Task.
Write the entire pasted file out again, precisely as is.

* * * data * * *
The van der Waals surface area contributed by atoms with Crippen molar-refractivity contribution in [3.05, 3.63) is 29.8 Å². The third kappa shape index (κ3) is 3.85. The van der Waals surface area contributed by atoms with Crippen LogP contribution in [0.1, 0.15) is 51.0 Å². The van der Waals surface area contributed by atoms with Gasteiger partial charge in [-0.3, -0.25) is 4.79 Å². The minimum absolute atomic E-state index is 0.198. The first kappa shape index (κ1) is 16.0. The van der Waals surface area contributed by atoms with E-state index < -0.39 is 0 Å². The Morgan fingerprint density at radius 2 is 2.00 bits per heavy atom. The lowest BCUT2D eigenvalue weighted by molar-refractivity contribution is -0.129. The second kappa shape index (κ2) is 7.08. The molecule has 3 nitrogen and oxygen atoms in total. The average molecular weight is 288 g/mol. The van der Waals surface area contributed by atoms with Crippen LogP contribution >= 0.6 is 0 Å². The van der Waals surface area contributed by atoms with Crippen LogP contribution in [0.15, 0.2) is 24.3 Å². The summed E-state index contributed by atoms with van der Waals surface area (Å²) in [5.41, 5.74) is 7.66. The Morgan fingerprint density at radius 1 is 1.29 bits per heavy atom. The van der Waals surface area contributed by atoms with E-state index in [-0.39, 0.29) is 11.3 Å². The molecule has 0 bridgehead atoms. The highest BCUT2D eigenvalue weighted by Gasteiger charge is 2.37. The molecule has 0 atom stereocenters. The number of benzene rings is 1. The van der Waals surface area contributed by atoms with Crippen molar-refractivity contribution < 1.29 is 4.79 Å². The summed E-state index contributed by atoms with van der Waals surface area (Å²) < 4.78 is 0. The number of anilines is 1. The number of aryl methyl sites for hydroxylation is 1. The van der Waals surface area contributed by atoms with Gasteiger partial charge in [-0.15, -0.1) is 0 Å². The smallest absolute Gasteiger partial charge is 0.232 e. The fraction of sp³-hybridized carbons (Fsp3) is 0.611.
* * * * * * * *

The van der Waals surface area contributed by atoms with Crippen molar-refractivity contribution in [3.05, 3.63) is 29.8 Å². The third kappa shape index (κ3) is 3.85. The van der Waals surface area contributed by atoms with Crippen LogP contribution in [0.1, 0.15) is 51.0 Å². The van der Waals surface area contributed by atoms with Gasteiger partial charge in [-0.3, -0.25) is 4.79 Å². The minimum absolute atomic E-state index is 0.198. The first kappa shape index (κ1) is 16.0. The van der Waals surface area contributed by atoms with E-state index < -0.39 is 0 Å². The Morgan fingerprint density at radius 2 is 2.00 bits per heavy atom. The lowest BCUT2D eigenvalue weighted by molar-refractivity contribution is -0.129. The second kappa shape index (κ2) is 7.08. The molecule has 3 nitrogen and oxygen atoms in total. The average molecular weight is 288 g/mol. The van der Waals surface area contributed by atoms with Crippen LogP contribution >= 0.6 is 0 Å². The van der Waals surface area contributed by atoms with Crippen LogP contribution in [0.15, 0.2) is 24.3 Å². The summed E-state index contributed by atoms with van der Waals surface area (Å²) in [5.41, 5.74) is 7.66. The Morgan fingerprint density at radius 1 is 1.29 bits per heavy atom. The van der Waals surface area contributed by atoms with E-state index in [-0.39, 0.29) is 11.3 Å². The molecule has 0 bridgehead atoms. The highest BCUT2D eigenvalue weighted by Gasteiger charge is 2.37. The molecule has 0 atom stereocenters. The number of benzene rings is 1. The van der Waals surface area contributed by atoms with Crippen molar-refractivity contribution < 1.29 is 4.79 Å². The summed E-state index contributed by atoms with van der Waals surface area (Å²) < 4.78 is 0. The number of anilines is 1. The number of aryl methyl sites for hydroxylation is 1. The van der Waals surface area contributed by atoms with Gasteiger partial charge in [-0.15, -0.1) is 0 Å². The smallest absolute Gasteiger partial charge is 0.232 e. The fraction of sp³-hybridized carbons (Fsp3) is 0.611.